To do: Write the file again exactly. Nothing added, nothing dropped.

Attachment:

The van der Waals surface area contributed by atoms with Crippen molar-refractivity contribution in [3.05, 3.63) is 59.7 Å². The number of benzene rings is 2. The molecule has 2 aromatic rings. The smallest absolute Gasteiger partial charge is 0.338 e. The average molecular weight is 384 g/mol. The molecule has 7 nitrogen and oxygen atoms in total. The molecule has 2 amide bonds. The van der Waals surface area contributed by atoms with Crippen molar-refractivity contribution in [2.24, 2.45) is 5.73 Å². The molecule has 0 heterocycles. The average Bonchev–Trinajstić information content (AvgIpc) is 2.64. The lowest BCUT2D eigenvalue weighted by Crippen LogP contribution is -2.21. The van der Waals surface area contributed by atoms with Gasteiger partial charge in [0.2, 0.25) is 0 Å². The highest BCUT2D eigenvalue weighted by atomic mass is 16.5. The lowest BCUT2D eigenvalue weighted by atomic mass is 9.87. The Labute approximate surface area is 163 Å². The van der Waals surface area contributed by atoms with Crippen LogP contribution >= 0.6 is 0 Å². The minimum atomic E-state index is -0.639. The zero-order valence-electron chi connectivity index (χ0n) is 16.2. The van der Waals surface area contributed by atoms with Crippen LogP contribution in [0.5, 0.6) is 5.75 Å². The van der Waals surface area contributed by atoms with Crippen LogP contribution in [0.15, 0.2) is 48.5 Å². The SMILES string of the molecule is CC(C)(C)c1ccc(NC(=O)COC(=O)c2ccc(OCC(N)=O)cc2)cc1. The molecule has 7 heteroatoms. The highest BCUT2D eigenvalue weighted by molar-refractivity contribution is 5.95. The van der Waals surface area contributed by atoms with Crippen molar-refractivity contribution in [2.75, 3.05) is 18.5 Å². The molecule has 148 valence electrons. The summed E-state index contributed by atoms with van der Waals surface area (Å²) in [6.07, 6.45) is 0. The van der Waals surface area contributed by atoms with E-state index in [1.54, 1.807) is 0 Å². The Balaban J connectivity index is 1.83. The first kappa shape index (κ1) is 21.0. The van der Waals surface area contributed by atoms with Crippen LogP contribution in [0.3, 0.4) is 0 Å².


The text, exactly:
The van der Waals surface area contributed by atoms with Crippen molar-refractivity contribution in [3.05, 3.63) is 59.7 Å². The number of benzene rings is 2. The molecule has 2 aromatic rings. The smallest absolute Gasteiger partial charge is 0.338 e. The average molecular weight is 384 g/mol. The molecule has 7 nitrogen and oxygen atoms in total. The molecule has 2 amide bonds. The van der Waals surface area contributed by atoms with Crippen molar-refractivity contribution in [2.24, 2.45) is 5.73 Å². The molecule has 0 heterocycles. The average Bonchev–Trinajstić information content (AvgIpc) is 2.64. The lowest BCUT2D eigenvalue weighted by Crippen LogP contribution is -2.21. The van der Waals surface area contributed by atoms with Gasteiger partial charge in [0.2, 0.25) is 0 Å². The highest BCUT2D eigenvalue weighted by atomic mass is 16.5. The lowest BCUT2D eigenvalue weighted by atomic mass is 9.87. The Labute approximate surface area is 163 Å². The van der Waals surface area contributed by atoms with Crippen LogP contribution >= 0.6 is 0 Å². The minimum atomic E-state index is -0.639. The zero-order valence-electron chi connectivity index (χ0n) is 16.2. The van der Waals surface area contributed by atoms with Crippen LogP contribution in [0.5, 0.6) is 5.75 Å². The van der Waals surface area contributed by atoms with Crippen LogP contribution in [0.15, 0.2) is 48.5 Å². The SMILES string of the molecule is CC(C)(C)c1ccc(NC(=O)COC(=O)c2ccc(OCC(N)=O)cc2)cc1. The molecule has 7 heteroatoms. The highest BCUT2D eigenvalue weighted by molar-refractivity contribution is 5.95. The van der Waals surface area contributed by atoms with Crippen molar-refractivity contribution in [2.75, 3.05) is 18.5 Å². The molecule has 148 valence electrons. The summed E-state index contributed by atoms with van der Waals surface area (Å²) in [6.07, 6.45) is 0. The van der Waals surface area contributed by atoms with E-state index in [1.54, 1.807) is 0 Å². The Balaban J connectivity index is 1.83. The first kappa shape index (κ1) is 21.0. The van der Waals surface area contributed by atoms with Crippen LogP contribution in [0.3, 0.4) is 0 Å².